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The NJBPU regulates our public utility companies in New Jersey with respect to rates and charges for service, classification of accounts, awards of new service territory, acquisitions, financings and other matters. That means, for example, that we cannot raise the utility rates we charge to our customers without first filing a petition with the NJBPU and going through a lengthy administrative process. In much the same way, the DEPSC and the PAPUC regulate our public utility companies in Delaware and Pennsylvania, respectively. We cannot give assurance of when we will request approval for any such matter, nor can we predict whether these Utility Commissions will approve, deny or reduce the amount of such requests.

Certain costs of doing business are not completely within our control. The failure to obtain any rate increase would prevent us from increasing our revenues and, unless we are able to reduce costs, would result in reduced earnings.

We are subject to environmental laws and regulations, including water quality and wastewater effluent quality regulations, as well as other state and local regulations. Compliance with those laws and regulations requires us to incur costs and we are subject to fines or other sanctions for non-compliance.

Government environmental regulatory agencies regulate our operations in New Jersey, Delaware and Pennsylvania with respect to water supply, treatment and distribution systems and the quality of water. Government environmental regulatory agencies also regulate our operations in New Jersey and Delaware with respect to wastewater collection, treatment and disposal.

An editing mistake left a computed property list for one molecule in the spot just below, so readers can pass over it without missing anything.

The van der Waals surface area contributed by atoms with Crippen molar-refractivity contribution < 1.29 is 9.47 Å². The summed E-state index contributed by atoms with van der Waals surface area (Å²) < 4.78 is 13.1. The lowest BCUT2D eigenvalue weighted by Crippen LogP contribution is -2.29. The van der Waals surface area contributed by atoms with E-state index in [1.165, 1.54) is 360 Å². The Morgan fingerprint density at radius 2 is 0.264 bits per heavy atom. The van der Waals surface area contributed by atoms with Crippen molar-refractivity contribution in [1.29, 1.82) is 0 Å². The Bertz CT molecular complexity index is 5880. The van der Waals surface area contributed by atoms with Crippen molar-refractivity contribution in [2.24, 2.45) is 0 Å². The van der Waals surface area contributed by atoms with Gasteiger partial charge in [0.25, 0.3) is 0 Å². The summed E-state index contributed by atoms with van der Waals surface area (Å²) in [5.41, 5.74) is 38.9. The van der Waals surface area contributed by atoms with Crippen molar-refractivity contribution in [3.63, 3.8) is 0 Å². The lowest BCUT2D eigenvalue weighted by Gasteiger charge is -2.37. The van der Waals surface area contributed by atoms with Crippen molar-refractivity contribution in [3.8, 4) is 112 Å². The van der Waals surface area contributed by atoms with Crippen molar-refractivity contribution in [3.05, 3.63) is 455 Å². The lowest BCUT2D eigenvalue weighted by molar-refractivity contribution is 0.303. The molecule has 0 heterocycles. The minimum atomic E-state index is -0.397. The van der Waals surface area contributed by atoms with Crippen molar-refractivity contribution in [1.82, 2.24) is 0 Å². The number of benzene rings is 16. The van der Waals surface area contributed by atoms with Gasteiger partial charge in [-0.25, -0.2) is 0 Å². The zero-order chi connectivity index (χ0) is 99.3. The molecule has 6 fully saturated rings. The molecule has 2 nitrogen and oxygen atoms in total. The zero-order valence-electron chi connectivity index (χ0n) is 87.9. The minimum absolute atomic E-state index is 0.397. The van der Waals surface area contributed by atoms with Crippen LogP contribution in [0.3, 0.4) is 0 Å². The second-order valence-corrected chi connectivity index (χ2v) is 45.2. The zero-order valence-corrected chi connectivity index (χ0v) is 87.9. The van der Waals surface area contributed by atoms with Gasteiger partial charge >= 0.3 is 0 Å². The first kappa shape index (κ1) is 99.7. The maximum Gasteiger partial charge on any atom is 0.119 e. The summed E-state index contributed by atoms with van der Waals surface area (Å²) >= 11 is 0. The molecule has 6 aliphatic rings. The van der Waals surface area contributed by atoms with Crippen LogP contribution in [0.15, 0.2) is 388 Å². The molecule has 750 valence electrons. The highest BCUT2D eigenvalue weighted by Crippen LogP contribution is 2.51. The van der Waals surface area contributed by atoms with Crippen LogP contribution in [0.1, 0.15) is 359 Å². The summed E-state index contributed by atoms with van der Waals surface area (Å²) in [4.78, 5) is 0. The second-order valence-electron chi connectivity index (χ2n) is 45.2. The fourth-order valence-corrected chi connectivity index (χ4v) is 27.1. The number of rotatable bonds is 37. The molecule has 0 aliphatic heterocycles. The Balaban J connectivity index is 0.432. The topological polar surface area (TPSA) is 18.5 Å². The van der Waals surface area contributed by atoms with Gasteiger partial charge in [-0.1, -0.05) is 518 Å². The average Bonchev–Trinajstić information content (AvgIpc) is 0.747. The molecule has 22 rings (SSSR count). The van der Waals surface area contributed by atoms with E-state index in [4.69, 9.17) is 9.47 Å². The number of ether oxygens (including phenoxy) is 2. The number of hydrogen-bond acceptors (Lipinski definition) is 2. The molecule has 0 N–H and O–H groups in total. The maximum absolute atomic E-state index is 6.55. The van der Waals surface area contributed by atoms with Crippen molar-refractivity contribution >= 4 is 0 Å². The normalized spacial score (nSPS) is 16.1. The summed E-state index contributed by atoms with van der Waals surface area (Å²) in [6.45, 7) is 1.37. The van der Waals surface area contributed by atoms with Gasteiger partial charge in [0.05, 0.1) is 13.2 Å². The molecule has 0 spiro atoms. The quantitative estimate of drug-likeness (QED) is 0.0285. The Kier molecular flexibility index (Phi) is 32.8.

Government environmental regulatory agencies’ regulations relating to water quality require us to perform expanded types of testing to ensure that our water meets state and federal water quality requirements. We are subject to EPA regulations under the Federal Safe Drinking Water Act, which include the Lead and Copper Rule, the maximum contaminant levels established for various volatile organic compounds, the Federal Surface Water Treatment Rule and the Total Coliform Rule. There are also similar NJDEP regulations for our New Jersey water systems. The NJDEP, DEDPH and PADEP monitor our activities and review the results of water quality tests that

we perform for adherence to applicable regulations. In addition, Government Environmental Regulatory Agencies are continually reviewing regulations governing the limits of certain organic compounds found in the water as byproducts of treatment.

We are also subject to regulations related to fire protection services in New Jersey and Delaware. In New Jersey there is no state-wide fire protection regulatory agency. However, New Jersey regulations exist as to the size of piping required regarding the provision of fire protection services. In Delaware, fire protection is regulated statewide by the Office of State Fire Marshal.

The cost of compliance with the water and wastewater effluent quality standards depends in part on the limits set in the regulations and on the method selected to implement them. If new or more restrictive standards are imposed, the cost of compliance could be very high and have an adverse impact on our revenues and results of operations if we cannot recover those costs through our rates that we charge our customers. The cost of compliance with fire protection requirements could also be high and make us less profitable if we cannot recover those costs through our rates charged to our customers.

In addition, if we fail to comply with environmental or other laws and regulations to which our business is subject, we could be fined or subject to other sanctions, which could adversely impact our business or results of operations.

Financial Risks

We depend upon our ability to raise money in the capital markets to finance some of the costs of complying with laws and regulations, including environmental laws and regulations or to pay for some of the costs of improvements to or the expansion of our utility system assets. Our regulated utility companies cannot issue debt or equity securities without prior regulatory approval.